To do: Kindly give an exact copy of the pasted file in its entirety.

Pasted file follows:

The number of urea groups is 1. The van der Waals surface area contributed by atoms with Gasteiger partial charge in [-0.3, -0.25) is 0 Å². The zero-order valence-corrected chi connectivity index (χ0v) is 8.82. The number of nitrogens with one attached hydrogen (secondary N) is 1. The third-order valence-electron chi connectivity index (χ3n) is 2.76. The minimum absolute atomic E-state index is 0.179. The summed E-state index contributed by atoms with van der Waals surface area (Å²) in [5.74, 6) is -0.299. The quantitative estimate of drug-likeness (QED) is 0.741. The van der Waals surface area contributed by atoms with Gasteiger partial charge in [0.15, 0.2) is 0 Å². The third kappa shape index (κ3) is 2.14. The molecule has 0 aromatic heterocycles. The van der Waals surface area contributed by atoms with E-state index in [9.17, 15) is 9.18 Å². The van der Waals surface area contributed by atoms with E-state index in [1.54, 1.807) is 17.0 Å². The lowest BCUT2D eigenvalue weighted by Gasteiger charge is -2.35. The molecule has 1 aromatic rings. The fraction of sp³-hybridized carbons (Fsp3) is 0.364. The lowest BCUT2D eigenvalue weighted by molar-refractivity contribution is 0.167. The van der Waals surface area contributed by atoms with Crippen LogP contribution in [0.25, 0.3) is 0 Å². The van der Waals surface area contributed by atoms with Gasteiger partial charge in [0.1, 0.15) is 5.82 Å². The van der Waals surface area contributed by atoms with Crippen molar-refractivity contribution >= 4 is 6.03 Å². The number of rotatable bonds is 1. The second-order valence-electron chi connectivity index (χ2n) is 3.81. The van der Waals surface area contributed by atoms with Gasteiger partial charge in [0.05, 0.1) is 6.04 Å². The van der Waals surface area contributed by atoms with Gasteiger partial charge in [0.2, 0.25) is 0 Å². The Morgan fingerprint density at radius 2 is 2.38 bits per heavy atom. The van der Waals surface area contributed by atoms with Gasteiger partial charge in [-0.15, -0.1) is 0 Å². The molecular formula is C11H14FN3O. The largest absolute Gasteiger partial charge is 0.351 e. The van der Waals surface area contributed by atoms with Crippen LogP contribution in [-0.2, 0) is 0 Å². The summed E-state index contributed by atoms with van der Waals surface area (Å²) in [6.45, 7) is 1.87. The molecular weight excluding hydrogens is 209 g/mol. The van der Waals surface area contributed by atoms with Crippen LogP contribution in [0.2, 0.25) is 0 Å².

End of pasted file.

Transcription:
The number of urea groups is 1. The van der Waals surface area contributed by atoms with Gasteiger partial charge in [-0.3, -0.25) is 0 Å². The zero-order valence-corrected chi connectivity index (χ0v) is 8.82. The number of nitrogens with one attached hydrogen (secondary N) is 1. The third-order valence-electron chi connectivity index (χ3n) is 2.76. The minimum absolute atomic E-state index is 0.179. The summed E-state index contributed by atoms with van der Waals surface area (Å²) in [5.74, 6) is -0.299. The quantitative estimate of drug-likeness (QED) is 0.741. The van der Waals surface area contributed by atoms with Gasteiger partial charge in [0.15, 0.2) is 0 Å². The third kappa shape index (κ3) is 2.14. The molecule has 0 aromatic heterocycles. The van der Waals surface area contributed by atoms with E-state index in [9.17, 15) is 9.18 Å². The van der Waals surface area contributed by atoms with E-state index in [1.54, 1.807) is 17.0 Å². The lowest BCUT2D eigenvalue weighted by Gasteiger charge is -2.35. The molecule has 1 aromatic rings. The fraction of sp³-hybridized carbons (Fsp3) is 0.364. The lowest BCUT2D eigenvalue weighted by molar-refractivity contribution is 0.167. The van der Waals surface area contributed by atoms with Crippen LogP contribution in [0.25, 0.3) is 0 Å². The van der Waals surface area contributed by atoms with Gasteiger partial charge in [0.1, 0.15) is 5.82 Å². The van der Waals surface area contributed by atoms with Crippen molar-refractivity contribution >= 4 is 6.03 Å². The number of rotatable bonds is 1. The second-order valence-electron chi connectivity index (χ2n) is 3.81. The van der Waals surface area contributed by atoms with Gasteiger partial charge in [0.05, 0.1) is 6.04 Å². The van der Waals surface area contributed by atoms with Gasteiger partial charge in [0.2, 0.25) is 0 Å². The Morgan fingerprint density at radius 2 is 2.38 bits per heavy atom. The van der Waals surface area contributed by atoms with Gasteiger partial charge in [-0.15, -0.1) is 0 Å². The molecular formula is C11H14FN3O. The largest absolute Gasteiger partial charge is 0.351 e. The van der Waals surface area contributed by atoms with Crippen LogP contribution in [-0.2, 0) is 0 Å². The summed E-state index contributed by atoms with van der Waals surface area (Å²) in [6.45, 7) is 1.87. The molecular weight excluding hydrogens is 209 g/mol. The van der Waals surface area contributed by atoms with Crippen LogP contribution in [0.2, 0.25) is 0 Å².